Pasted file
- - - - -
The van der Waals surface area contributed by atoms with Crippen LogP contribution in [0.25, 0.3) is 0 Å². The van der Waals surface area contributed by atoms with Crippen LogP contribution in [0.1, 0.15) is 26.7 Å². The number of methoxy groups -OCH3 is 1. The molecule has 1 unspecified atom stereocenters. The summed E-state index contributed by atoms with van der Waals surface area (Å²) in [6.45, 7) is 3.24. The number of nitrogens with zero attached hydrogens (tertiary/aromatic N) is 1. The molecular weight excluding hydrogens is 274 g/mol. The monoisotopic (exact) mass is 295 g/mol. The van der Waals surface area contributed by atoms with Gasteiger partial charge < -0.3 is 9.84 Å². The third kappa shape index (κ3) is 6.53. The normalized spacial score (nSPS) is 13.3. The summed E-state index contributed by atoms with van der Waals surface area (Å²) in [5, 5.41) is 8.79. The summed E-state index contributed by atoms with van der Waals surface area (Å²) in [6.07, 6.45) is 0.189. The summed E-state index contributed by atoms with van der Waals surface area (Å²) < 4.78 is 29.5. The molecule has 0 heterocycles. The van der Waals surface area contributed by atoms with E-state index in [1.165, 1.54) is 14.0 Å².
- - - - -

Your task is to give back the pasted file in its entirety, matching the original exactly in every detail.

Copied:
The van der Waals surface area contributed by atoms with Crippen LogP contribution in [0.25, 0.3) is 0 Å². The van der Waals surface area contributed by atoms with Crippen LogP contribution in [0.1, 0.15) is 26.7 Å². The number of methoxy groups -OCH3 is 1. The molecule has 1 unspecified atom stereocenters. The summed E-state index contributed by atoms with van der Waals surface area (Å²) in [6.45, 7) is 3.24. The number of nitrogens with zero attached hydrogens (tertiary/aromatic N) is 1. The molecular weight excluding hydrogens is 274 g/mol. The monoisotopic (exact) mass is 295 g/mol. The van der Waals surface area contributed by atoms with Gasteiger partial charge < -0.3 is 9.84 Å². The third kappa shape index (κ3) is 6.53. The normalized spacial score (nSPS) is 13.3. The summed E-state index contributed by atoms with van der Waals surface area (Å²) in [5, 5.41) is 8.79. The summed E-state index contributed by atoms with van der Waals surface area (Å²) in [6.07, 6.45) is 0.189. The summed E-state index contributed by atoms with van der Waals surface area (Å²) < 4.78 is 29.5. The molecule has 0 heterocycles. The van der Waals surface area contributed by atoms with E-state index in [1.165, 1.54) is 14.0 Å².